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Saving foxglove seeds
Last spring I found a foxglove seedling in a pot, which had presumably self-seeded from a neighbour’s garden. Excited, I potted it on and nurtured it in anticipation of seeing it flower this year. (Foxgloves are biennial, so flower in their second year before setting seed and dying.)
This was no mean feat: I moved house twice, then turned its final resting place – my new little courtyard – into a building site for six months while transforming it into a garden.
With each flagstone and bag of sand I lifted, sorted and freecycled, I reminded myself of the end goal: a beautiful garden where my foxglove could flower, set seed and make baby foxgloves. I imagined a sea of digitalis in years to come, alive with the sound of unseen bumblebees delving deep into their many nectaries. I wondered what colour this parent plant would be, praying it would be white, or at least purple, but definitely not ‘apricot’.
I finally planted it out in January when the topsoil arrived. Normally I wouldn’t recommend jolting a plant out of its comfortable pot into some frozen snow-covered ground, but this was a ceremonial planting, which (I hoped) would symbolise the success and glory of my new garden.
In March it started to produce lots of healthy foliage and a flower spike. Although the immature flowers had a disturbing apricot hue, I was ecstatic when they eventually turned out to be bog-standard purple. Beautiful.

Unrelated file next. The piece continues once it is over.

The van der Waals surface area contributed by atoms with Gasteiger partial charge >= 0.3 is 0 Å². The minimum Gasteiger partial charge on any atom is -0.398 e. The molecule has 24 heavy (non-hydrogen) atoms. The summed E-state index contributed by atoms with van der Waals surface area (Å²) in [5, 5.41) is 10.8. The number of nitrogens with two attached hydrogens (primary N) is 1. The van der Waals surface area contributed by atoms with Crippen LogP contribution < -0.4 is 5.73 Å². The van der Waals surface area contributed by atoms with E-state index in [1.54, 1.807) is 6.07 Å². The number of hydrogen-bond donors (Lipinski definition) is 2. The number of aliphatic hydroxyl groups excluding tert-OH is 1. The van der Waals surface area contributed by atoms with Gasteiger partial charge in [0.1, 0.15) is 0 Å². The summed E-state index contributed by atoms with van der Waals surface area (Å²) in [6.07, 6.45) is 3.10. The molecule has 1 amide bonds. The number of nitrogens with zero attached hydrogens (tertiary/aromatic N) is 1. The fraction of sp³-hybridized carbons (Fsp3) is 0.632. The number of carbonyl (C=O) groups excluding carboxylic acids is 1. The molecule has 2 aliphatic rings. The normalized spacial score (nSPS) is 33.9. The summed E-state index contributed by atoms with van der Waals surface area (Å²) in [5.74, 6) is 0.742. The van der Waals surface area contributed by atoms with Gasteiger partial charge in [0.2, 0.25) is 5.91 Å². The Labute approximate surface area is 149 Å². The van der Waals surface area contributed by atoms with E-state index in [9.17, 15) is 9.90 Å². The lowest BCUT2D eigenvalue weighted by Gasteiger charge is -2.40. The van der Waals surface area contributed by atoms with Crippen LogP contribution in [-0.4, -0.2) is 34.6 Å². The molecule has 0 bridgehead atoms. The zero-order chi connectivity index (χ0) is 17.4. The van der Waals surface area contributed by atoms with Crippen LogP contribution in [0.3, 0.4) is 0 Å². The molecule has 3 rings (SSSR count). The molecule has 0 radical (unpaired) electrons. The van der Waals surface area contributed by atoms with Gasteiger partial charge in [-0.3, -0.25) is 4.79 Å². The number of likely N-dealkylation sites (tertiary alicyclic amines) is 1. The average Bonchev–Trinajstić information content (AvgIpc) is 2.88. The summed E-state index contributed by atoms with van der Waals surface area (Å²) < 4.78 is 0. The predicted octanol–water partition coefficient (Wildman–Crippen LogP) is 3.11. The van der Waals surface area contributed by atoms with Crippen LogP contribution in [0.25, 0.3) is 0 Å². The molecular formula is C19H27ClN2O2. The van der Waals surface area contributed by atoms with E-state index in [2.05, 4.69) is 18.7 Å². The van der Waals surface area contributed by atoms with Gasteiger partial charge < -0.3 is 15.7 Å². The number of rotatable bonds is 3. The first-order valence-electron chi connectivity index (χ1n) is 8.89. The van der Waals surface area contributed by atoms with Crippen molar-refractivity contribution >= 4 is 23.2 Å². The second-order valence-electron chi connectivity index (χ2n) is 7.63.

Foxglove seeds are best sown fresh. They’re too tiny to handle comfortably, so it’s a good idea to just place a pot of moist compost beneath the flowers to catch the seeds when they fall. You can transplant them when they’re bigger.
I dutifully placed a pot of compost beneath the plant. But then disaster struck. Munching away at the flowers and unripe seeds, was a fat, green caterpillar. I’ve no idea what the caterpillar was; there are so many green caterpillars, and not all of them are the small cabbage white. I grudgingly decided that butterflies and moths are far fewer in number than foxgloves, and a new foxglove might just as easily self-seed in my garden as this one did last year.
The caterpillar certainly had a good feast – my partner and I made regular checks on it and found that it was getting through a flower an hour. But there are some seedheads remaining. My sea of digitalis might be more of a puddle, but that little foxglove did not self-seed in vain.
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